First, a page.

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You're crazy if you think someone without a US medical license is going to be a final read on an imaging study. Oh sorry our institution missed that cancer, now you get to sue us for 20 million dollars because we were too cheap to pay for a real MD.

there is actually a lot of truth to this. Since mid-levels with privileges are still a minority their screw ups are washed out in the screw ups of doctors. Once we are at a level where there is no MD to pass the buck to the tides will turn rather quickly.
 

sandstone

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PM&R? I thought the DPT degree was only one more year than a master's (three years instead of two). DPTs don't have a license to practice medicine. Please elaborate on how they could take over the field and make PM&R obsolete.
 

myhandsarecold

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Radiology: Globalization is the biggest threat to this highly lucrative specialty. It's not hard to imagine hospitals sending their images to India or China where radiologists would read them for 5 cents/hour. The quality of the read might not be as good, but it beats paying a radiologist $900K/year or whatever they are making these days. Of course the lawyers would fight this change tooth and nail, since they can't sue an impoverished radiologist on the other side of the world. But with a rising national debt and sky-rocketing medical costs, I'm not so sure they would be successful in this fight.


haha, no self-respecting physician would bet their license and clear anyone for discharge based on a prelim dictated by someone, somewhere in the 3rd world. they dont even rely on prelim reads by people in this country.

radiologists are here to stay
 

MiBicicleta

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PM&R? I thought the DPT degree was only one more year than a master's (three years instead of two). DPTs don't have a license to practice medicine. Please elaborate on how they could take over the field and make PM&R obsolete.
That's the point. Many providers these days are writing orders, performing procedures, and prescribing drugs independently without a license to practice medicine.
 

sportsperson

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Anesthesia: As more states are granting CRNAs independent practice rights, it seems hard to believe that hospitals will continue to pay double for anesthesiologists. Especially when the research (scant and underpowered as it is) shows that there is no difference in morbidity and mortality. Unless anesthesiologists find a way to separate themselves from CRNAs, this medical specialty may disappear from the US.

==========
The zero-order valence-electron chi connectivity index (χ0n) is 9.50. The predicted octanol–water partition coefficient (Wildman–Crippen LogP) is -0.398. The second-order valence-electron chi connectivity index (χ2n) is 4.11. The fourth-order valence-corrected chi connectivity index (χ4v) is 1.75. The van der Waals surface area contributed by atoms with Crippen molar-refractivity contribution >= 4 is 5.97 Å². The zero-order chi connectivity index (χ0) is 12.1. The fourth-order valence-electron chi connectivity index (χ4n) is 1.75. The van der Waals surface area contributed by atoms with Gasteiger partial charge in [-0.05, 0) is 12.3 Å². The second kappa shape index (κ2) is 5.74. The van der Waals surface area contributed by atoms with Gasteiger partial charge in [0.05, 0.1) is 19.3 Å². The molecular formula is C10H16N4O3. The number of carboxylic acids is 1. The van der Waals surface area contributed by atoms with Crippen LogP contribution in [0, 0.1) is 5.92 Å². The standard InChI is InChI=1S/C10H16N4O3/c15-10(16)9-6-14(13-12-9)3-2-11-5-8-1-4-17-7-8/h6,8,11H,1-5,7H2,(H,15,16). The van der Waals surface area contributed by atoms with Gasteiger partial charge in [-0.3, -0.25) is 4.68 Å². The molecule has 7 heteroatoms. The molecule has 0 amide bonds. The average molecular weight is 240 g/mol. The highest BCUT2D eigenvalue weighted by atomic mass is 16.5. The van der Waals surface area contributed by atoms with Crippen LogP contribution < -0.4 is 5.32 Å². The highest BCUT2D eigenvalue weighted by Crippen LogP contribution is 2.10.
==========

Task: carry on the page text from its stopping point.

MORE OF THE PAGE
If you think CRNAs will be handling complex cases, then you are most certainly a pre med with pretty much zero medical knowledge. As for the overall result of this, no one knows.

Psychiatry: Unfortunately, psychiatry has become a field in which the only financially feasible model for the MD is to write scripts all day and send the patients to therapists and psychologists for "talk therapy." Now that psychologists are gaining prescriptive powers, the role of a psychiatrist is becoming less clear. Sure, no psychologist is going to be managing a frankly psychotic patient with haldol any time soon, but who knows how far this trend will continue.

And how many "clinical psychologists" do we have in comparison to psychiatrists/psych residents ?

Radiology: Globalization is the biggest threat to this highly lucrative specialty. It's not hard to imagine hospitals sending their images to India or China where radiologists would read them for 5 cents/hour. The quality of the read might not be as good, but it beats paying a radiologist $900K/year or whatever they are making these days. Of course the lawyers would fight this change tooth and nail, since they can't sue an impoverished radiologist on the other side of the world. But with a rising national debt and sky-rocketing medical costs, I'm not so sure they would be successful in this fight.
This is the worst thing you said in your post. It is beyond idiotic to suggest that reliance will be put on an imaging read from someone in a 3rd world country. But people have already explained that in this thread.